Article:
A minimalist by nature, Greg was attracted to Greenland-style kayaking and began learning Greenland skills in the late eighties. He credits the late kayak historian, John Heath, and six-time Greenland champion Maligiaq Padilla, as his primary mentors. In 2000 he attended a week-long training camp in Qoornoq, Greenland and learned from some of Greenland’s best kayakers.

Greg participated on the first American team, when the annual Greenland Kayaking Championship was opened to outsiders in 2000. He won his age group in the World Class (which combined all Greenlanders and foreigners), and earned medals in different disciplines, including long distance racing and rolling. Greg returned again in 2002 and earned another gold medal for rolling. While there he enjoyed kayaking in several locations along the Southwest Greenland coast in a traditional skin covered kayak; “The Greenlandic coast and fiords are truly soul-inspiring in their beauty. Works of man are few, and the immense landscape both humbles and empowers you at the same time”.

Greg loves to teach and is a much sought-after coach for symposiums, across the USA and worldwide. Greg has instructed in the United States, Israel, Japan, Spain, Sweden, Great Britain, Canada and New Zealand and looks forward to traveling and teaching in new locations.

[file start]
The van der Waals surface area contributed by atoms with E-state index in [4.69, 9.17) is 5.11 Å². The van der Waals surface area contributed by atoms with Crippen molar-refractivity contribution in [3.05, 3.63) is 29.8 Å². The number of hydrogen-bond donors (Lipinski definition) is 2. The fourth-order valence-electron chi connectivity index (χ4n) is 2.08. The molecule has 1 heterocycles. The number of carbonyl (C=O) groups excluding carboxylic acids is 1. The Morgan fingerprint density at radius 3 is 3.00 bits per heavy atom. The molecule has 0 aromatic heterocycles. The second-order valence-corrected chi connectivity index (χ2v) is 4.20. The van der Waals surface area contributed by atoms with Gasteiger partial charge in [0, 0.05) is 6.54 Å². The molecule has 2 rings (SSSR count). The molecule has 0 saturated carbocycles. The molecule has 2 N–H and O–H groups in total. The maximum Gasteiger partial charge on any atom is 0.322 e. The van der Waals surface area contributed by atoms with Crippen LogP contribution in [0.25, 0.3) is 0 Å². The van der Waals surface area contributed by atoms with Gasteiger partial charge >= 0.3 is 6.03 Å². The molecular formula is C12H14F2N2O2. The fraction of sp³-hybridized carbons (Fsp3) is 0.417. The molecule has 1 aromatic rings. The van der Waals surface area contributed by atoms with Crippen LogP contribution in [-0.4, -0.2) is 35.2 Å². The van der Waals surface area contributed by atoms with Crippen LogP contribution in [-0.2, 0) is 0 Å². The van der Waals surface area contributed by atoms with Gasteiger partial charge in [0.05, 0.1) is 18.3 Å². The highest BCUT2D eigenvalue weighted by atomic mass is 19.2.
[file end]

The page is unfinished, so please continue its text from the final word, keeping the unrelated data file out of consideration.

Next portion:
In addition to “Greenland-style”, Greg enjoys kayak surfing, rough-water kayaking, flatwater racing (k1), surfski paddling/racing, some whitewater, and trips of all kinds.

Greg has pursued multi-week trips in many locations, including the Pukaskwa coast of Lake Superior, the Apostle Islands, circumnavigating Isle Royale in Lake Superior, portaging his sea kayak across Isle Royale (to fish the inland lakes and to hear wolves and see moose), exploring the coastal areas of the Florida Everglades, and more.

In June 2007 Greg and Freya Hoffmeister circumnavigated Iceland (1,620 km) in 33 days (25 paddling days), a record. Greg paddled an NDK Explorer and used a carbon Superior Kayaks Greenland paddle on the trip.

In June 2008 Greg circumnavigated Newfoundland solo (2,102 km) in 44 days (35 paddling days), a record.  Greg paddled an NDK Greenlander Pro and used a take-apart carbon Superior Kayaks Greenland paddles on the trip (86″ and 88).

In 2013 Greg won his class as the first solo kayak to finish the 300 mile Everglades Challenge,  a 300 mile expedition-race from Tampa to Key Largo. Greg raced using an Epic 18X kayak with an ONNO Endurance wing.

Got Kayaks?

Don’t get too serious about kayaking unless you have storage room — or take up running instead (shoe storage doesn’t usually require a bigger garage). Eventually many kayakers obtain as many kayaks as golfers have clubs as they all have a different purpose. Following is a partial list of the boats in my arsenal (this doesn’t include old frames, etc) . I have more paddles of various types than I care to mention.

NDK Greenlander Pro  (same design that I used for circumnavigating Newfoundland)

VCP Anas Acuta (as seen in “This is the Sea”).

1892 Greenland Skin-on-frame (Built by Harvey Golden)

Skin-on-frame “large rolling kayak” (Built by Maligiaq Padilla in Greenland – donated to TRAQS event to build a local “fleet”)

Epic V-12 surf ski

Epic 18x (fitness training and use in the “fast sea kayak class”)

VCP Rapier 20

Epic Legacy L  (ICF sprint kayak)

Mega Jester Storm (carbon International Class surf kayak)

Perception 3D (whitewater kayak)

Mohawk Ranger (17′ touring canoe)